Whether we are talking about the starter or the dough in the speed of rising, we are talking about the little organisms that do all the work, ie, the lactobacteria  (Lb sf) and the yeast (c. milleri).  The answer to your question is therefore, yes, it is the same.  The table below gives the activity of these critters as in San Francisco sourdough.  I am assuming that the organisms in other sourdoughs behave much the same.   My reference for this is found in: Gänzle, Michael et al., Modeling of growth of Lactobacillus sanfranciscensis and Candida milleri in response to process parameters of the sourdough fermentation, Applied and Environmental Microbiology, July 1998.  Also in Sourdough Bread Science, eGullet Society for Culinary Arts & Letters; http://www.egullet.com/imgs/egci/sourdough/science.html.

San Francisco Sourdough Activity

Temp   Temp    Lb.sf     Yeast

°C          °F                    (C.milleri)

 2          36       0.019     0.004

 4          39      0.026     0.008

 6          43      0.035     0.013

 8          46      0.047     0.021

10          50     0.063    0.033

12         54      0.084   0.052

14         57       0.11     0.078

16         61       0.14     0.11

18        64       0.19     0.16

20       68       0.24    0.23

22       72       0.30     0.30

24       75        0.37     0.37

26       79       0.45     0.42

28       82      0.49     0.42

30       86      0.61      0.35

32       90      0.66     0.20

34       93      0.66     0.05

36       97      0.58     0.00

38     100     0.39

40     104      0.1

41      106     0.00

I hope this helps,

Ford

BrianOD's picture
BrianOD

Ford, thanks for the chart. I've got some rolls proofing (after taking the dough out of the fridge) this morning. I'll do it at 85deg for a while (until the "poke" test says they're done).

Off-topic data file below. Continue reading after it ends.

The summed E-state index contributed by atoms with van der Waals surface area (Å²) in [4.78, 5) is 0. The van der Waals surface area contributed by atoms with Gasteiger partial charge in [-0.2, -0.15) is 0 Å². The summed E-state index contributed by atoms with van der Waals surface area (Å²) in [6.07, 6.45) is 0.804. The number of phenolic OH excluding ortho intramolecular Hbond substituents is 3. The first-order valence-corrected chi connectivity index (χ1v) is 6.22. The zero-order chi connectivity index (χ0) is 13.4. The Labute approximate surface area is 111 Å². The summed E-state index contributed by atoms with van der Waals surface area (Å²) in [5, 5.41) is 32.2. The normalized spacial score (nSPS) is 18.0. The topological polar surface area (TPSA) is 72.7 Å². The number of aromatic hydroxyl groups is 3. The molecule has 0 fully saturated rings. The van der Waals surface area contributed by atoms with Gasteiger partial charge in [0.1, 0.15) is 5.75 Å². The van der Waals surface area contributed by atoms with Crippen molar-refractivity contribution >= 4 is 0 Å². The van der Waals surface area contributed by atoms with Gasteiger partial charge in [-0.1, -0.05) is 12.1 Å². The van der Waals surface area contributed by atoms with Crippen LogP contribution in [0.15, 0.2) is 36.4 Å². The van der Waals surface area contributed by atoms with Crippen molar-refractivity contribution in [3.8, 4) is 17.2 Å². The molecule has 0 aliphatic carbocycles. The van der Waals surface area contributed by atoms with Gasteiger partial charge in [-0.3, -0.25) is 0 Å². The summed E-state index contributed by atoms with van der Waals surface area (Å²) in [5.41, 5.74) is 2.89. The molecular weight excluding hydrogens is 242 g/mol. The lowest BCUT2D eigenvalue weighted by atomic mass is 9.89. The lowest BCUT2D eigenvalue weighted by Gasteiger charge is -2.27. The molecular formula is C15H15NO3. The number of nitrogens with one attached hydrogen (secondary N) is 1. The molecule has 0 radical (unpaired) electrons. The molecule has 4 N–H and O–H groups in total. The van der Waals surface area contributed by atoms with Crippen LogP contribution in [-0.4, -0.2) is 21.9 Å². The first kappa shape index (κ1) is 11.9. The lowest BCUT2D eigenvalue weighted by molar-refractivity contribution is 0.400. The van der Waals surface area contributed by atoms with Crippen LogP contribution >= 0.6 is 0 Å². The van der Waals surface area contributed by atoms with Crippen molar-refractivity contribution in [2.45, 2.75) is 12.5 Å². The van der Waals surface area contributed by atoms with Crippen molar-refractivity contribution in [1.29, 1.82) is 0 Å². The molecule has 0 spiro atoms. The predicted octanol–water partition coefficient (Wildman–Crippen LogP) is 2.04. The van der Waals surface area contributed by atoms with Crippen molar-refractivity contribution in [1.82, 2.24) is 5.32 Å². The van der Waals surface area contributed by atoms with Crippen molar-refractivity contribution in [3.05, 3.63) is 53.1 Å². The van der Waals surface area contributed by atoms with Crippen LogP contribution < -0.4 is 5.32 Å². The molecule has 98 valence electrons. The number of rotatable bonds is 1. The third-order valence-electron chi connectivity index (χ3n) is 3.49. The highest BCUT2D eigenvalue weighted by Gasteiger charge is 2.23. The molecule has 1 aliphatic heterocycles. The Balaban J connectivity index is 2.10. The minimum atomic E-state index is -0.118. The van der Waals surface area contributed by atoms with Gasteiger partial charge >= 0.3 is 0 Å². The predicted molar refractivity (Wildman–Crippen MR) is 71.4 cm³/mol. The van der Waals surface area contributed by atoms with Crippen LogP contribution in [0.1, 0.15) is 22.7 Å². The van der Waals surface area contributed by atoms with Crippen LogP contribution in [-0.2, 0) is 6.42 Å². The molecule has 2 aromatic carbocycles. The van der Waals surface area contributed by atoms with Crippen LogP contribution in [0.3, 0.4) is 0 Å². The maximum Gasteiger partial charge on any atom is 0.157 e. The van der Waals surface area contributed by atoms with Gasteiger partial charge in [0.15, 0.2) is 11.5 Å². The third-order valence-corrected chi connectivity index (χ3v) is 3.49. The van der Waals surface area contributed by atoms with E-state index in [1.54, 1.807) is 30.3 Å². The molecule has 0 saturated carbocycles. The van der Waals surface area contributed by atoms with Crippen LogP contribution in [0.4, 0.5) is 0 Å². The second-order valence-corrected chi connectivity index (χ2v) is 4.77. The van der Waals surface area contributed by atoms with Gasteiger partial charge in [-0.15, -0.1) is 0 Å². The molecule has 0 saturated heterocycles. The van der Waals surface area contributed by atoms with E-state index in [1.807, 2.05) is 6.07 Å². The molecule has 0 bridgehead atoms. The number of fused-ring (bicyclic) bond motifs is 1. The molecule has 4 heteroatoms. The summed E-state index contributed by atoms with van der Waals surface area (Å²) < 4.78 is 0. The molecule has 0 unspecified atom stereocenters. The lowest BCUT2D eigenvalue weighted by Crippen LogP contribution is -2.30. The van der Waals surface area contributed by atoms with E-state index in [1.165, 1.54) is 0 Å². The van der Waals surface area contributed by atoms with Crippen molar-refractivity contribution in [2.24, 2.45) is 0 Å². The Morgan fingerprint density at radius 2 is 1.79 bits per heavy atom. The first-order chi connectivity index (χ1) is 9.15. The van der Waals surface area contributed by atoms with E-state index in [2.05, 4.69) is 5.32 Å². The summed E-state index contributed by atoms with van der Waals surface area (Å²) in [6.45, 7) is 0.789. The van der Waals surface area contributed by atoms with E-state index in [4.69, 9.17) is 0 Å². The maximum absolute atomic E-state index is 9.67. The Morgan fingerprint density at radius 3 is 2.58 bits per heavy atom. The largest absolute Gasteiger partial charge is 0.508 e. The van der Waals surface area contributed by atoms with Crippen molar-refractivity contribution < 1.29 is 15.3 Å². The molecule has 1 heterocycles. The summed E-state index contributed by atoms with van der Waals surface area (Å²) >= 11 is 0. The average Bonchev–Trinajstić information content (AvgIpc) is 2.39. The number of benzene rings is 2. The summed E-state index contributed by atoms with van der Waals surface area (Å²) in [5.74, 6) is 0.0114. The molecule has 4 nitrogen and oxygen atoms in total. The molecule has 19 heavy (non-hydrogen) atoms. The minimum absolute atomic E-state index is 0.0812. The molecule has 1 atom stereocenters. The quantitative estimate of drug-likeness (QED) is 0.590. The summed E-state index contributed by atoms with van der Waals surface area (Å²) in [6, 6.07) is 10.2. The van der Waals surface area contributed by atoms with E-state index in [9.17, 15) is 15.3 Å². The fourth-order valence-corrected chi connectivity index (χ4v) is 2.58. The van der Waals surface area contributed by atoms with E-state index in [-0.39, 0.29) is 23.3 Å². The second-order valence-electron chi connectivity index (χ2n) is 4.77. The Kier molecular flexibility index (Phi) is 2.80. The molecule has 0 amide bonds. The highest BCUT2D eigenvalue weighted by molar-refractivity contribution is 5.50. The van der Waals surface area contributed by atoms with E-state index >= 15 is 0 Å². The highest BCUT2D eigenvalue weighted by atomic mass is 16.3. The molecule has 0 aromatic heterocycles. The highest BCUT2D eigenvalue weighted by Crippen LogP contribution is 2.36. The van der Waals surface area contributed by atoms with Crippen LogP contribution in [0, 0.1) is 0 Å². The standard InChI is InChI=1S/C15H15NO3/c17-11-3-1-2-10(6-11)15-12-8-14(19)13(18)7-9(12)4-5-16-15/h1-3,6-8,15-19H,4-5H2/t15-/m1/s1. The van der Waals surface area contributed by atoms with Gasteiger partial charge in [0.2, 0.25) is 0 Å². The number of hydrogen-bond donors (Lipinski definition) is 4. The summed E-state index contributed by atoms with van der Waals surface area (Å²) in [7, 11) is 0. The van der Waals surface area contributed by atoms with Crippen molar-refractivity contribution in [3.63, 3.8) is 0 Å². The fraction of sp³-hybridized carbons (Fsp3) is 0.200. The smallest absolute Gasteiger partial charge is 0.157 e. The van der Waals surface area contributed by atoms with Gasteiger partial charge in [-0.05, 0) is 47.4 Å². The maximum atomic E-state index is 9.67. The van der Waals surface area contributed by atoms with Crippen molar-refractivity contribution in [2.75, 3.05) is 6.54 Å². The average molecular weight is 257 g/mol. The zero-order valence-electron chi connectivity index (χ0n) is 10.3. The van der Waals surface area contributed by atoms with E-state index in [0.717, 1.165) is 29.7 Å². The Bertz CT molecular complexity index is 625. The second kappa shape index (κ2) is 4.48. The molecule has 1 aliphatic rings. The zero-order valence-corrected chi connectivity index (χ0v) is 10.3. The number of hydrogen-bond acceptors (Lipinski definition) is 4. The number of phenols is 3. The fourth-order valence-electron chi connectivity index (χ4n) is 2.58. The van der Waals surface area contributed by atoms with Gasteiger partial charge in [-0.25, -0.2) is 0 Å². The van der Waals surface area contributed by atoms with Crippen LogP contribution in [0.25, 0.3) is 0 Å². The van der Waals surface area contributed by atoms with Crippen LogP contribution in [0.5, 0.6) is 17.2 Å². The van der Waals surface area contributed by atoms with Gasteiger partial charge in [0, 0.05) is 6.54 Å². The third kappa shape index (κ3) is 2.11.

The starters have been whiling away the hours at 75 deg. I'll take one of them and put it in the 85deg environment of the proofing dough and see what happens.

I remember reading somewhere that the cooler range of temp promotes the sour flavor. Is this accurate? Would proofing the rolls at 75deg for a longer time promote the sour animals while the yeast is doing it's thing?

Ford's picture
Ford

There is a discussion on this at: http://www.thefreshloaf.com/node/23608/bread-not-sour-enough.

Essentially it says to proof at a higher temperature and to use longer times at bulk proofing stage.  You can see other discussions by using the search box.

Ford

henkverhaar's picture
henkverhaar

Tap water will generally have a ph of around 5.5 - that is from the carbonic acid that finds its way into the water from the CO2 in the air. Any water that is in contact with air will eventually (and eventually comes about quite rapidly) end up at this pH. Even your pH 6 (so it has to be still water), degassed water. Nothing strange there. Unless there is a significant amount of buffering salts in your water - which would be more likely for bottled water than for (most) tap water.

Don't worry too much about water. Unless it is chlorinated of course.

BrianOD's picture
BrianOD

The pH non-issue bears out after observing the difference in starters with and without the tap water, so I'll save myself the trouble of buying the spring water from here on in. Thanks